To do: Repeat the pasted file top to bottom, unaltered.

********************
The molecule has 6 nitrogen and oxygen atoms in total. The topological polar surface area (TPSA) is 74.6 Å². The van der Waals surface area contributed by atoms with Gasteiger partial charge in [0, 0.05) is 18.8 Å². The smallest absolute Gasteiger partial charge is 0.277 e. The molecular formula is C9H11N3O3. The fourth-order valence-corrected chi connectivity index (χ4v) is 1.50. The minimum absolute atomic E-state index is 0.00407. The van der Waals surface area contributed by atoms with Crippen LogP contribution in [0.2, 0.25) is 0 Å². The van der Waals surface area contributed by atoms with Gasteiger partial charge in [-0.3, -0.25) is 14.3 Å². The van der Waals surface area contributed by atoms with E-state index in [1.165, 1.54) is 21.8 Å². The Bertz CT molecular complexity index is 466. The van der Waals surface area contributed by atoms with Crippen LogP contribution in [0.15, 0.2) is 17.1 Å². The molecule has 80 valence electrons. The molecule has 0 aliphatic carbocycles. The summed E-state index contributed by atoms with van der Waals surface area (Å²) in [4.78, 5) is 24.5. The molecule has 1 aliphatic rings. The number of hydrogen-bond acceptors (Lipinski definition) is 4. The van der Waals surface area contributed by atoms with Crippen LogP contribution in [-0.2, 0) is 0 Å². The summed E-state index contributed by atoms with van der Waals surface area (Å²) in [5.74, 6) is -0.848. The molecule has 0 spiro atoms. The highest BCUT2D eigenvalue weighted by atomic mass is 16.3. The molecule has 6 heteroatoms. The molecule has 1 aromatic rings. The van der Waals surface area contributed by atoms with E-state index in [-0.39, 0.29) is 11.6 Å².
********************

The molecule has 6 nitrogen and oxygen atoms in total. The topological polar surface area (TPSA) is 74.6 Å². The van der Waals surface area contributed by atoms with Gasteiger partial charge in [0, 0.05) is 18.8 Å². The smallest absolute Gasteiger partial charge is 0.277 e. The molecular formula is C9H11N3O3. The fourth-order valence-corrected chi connectivity index (χ4v) is 1.50. The minimum absolute atomic E-state index is 0.00407. The van der Waals surface area contributed by atoms with Crippen LogP contribution in [0.2, 0.25) is 0 Å². The van der Waals surface area contributed by atoms with Gasteiger partial charge in [-0.3, -0.25) is 14.3 Å². The van der Waals surface area contributed by atoms with E-state index in [1.165, 1.54) is 21.8 Å². The Bertz CT molecular complexity index is 466. The van der Waals surface area contributed by atoms with Crippen LogP contribution in [0.15, 0.2) is 17.1 Å². The molecule has 80 valence electrons. The molecule has 0 aliphatic carbocycles. The summed E-state index contributed by atoms with van der Waals surface area (Å²) in [4.78, 5) is 24.5. The molecule has 1 aliphatic rings. The number of hydrogen-bond acceptors (Lipinski definition) is 4. The van der Waals surface area contributed by atoms with Crippen LogP contribution in [-0.2, 0) is 0 Å². The summed E-state index contributed by atoms with van der Waals surface area (Å²) in [5.74, 6) is -0.848. The molecule has 0 spiro atoms. The highest BCUT2D eigenvalue weighted by atomic mass is 16.3. The molecule has 6 heteroatoms. The molecule has 1 aromatic rings. The van der Waals surface area contributed by atoms with E-state index in [-0.39, 0.29) is 11.6 Å².